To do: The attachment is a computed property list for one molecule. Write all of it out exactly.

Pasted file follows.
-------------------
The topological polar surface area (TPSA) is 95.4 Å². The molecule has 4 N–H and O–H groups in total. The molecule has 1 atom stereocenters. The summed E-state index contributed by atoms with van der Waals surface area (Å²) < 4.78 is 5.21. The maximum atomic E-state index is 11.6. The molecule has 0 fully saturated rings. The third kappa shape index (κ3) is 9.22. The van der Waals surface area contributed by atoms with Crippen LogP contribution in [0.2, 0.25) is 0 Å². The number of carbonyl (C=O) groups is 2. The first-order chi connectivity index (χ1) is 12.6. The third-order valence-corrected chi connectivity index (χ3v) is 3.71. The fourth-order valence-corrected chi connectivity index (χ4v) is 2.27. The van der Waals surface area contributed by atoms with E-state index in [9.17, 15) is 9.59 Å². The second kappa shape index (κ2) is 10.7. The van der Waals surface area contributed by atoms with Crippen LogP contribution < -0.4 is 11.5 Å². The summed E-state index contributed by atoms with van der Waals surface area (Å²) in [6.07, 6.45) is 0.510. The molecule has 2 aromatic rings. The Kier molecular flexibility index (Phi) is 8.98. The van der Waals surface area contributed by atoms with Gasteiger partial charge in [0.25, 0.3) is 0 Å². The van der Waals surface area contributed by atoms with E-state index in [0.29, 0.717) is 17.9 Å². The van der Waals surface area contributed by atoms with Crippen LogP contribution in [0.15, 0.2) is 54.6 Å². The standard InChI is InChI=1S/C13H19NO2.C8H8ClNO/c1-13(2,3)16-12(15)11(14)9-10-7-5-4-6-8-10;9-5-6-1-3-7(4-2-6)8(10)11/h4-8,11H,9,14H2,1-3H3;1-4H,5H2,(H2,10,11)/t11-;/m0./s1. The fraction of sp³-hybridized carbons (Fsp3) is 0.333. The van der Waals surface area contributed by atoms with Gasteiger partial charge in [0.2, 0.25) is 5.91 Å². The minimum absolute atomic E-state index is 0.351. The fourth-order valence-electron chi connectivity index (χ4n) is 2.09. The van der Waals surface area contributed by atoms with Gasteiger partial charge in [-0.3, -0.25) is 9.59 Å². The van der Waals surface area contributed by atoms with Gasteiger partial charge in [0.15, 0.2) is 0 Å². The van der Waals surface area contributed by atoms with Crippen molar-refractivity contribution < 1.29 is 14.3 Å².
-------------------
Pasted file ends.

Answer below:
The topological polar surface area (TPSA) is 95.4 Å². The molecule has 4 N–H and O–H groups in total. The molecule has 1 atom stereocenters. The summed E-state index contributed by atoms with van der Waals surface area (Å²) < 4.78 is 5.21. The maximum atomic E-state index is 11.6. The molecule has 0 fully saturated rings. The third kappa shape index (κ3) is 9.22. The van der Waals surface area contributed by atoms with Crippen LogP contribution in [0.2, 0.25) is 0 Å². The number of carbonyl (C=O) groups is 2. The first-order chi connectivity index (χ1) is 12.6. The third-order valence-corrected chi connectivity index (χ3v) is 3.71. The fourth-order valence-corrected chi connectivity index (χ4v) is 2.27. The van der Waals surface area contributed by atoms with E-state index in [9.17, 15) is 9.59 Å². The second kappa shape index (κ2) is 10.7. The van der Waals surface area contributed by atoms with Crippen LogP contribution < -0.4 is 11.5 Å². The summed E-state index contributed by atoms with van der Waals surface area (Å²) in [6.07, 6.45) is 0.510. The molecule has 2 aromatic rings. The Kier molecular flexibility index (Phi) is 8.98. The van der Waals surface area contributed by atoms with Gasteiger partial charge in [0.25, 0.3) is 0 Å². The van der Waals surface area contributed by atoms with E-state index in [0.29, 0.717) is 17.9 Å². The van der Waals surface area contributed by atoms with Crippen LogP contribution in [0.15, 0.2) is 54.6 Å². The standard InChI is InChI=1S/C13H19NO2.C8H8ClNO/c1-13(2,3)16-12(15)11(14)9-10-7-5-4-6-8-10;9-5-6-1-3-7(4-2-6)8(10)11/h4-8,11H,9,14H2,1-3H3;1-4H,5H2,(H2,10,11)/t11-;/m0./s1. The fraction of sp³-hybridized carbons (Fsp3) is 0.333. The van der Waals surface area contributed by atoms with Gasteiger partial charge in [0.2, 0.25) is 5.91 Å². The minimum absolute atomic E-state index is 0.351. The fourth-order valence-electron chi connectivity index (χ4n) is 2.09. The van der Waals surface area contributed by atoms with Gasteiger partial charge in [-0.3, -0.25) is 9.59 Å². The van der Waals surface area contributed by atoms with Gasteiger partial charge in [0.15, 0.2) is 0 Å². The van der Waals surface area contributed by atoms with Crippen molar-refractivity contribution < 1.29 is 14.3 Å².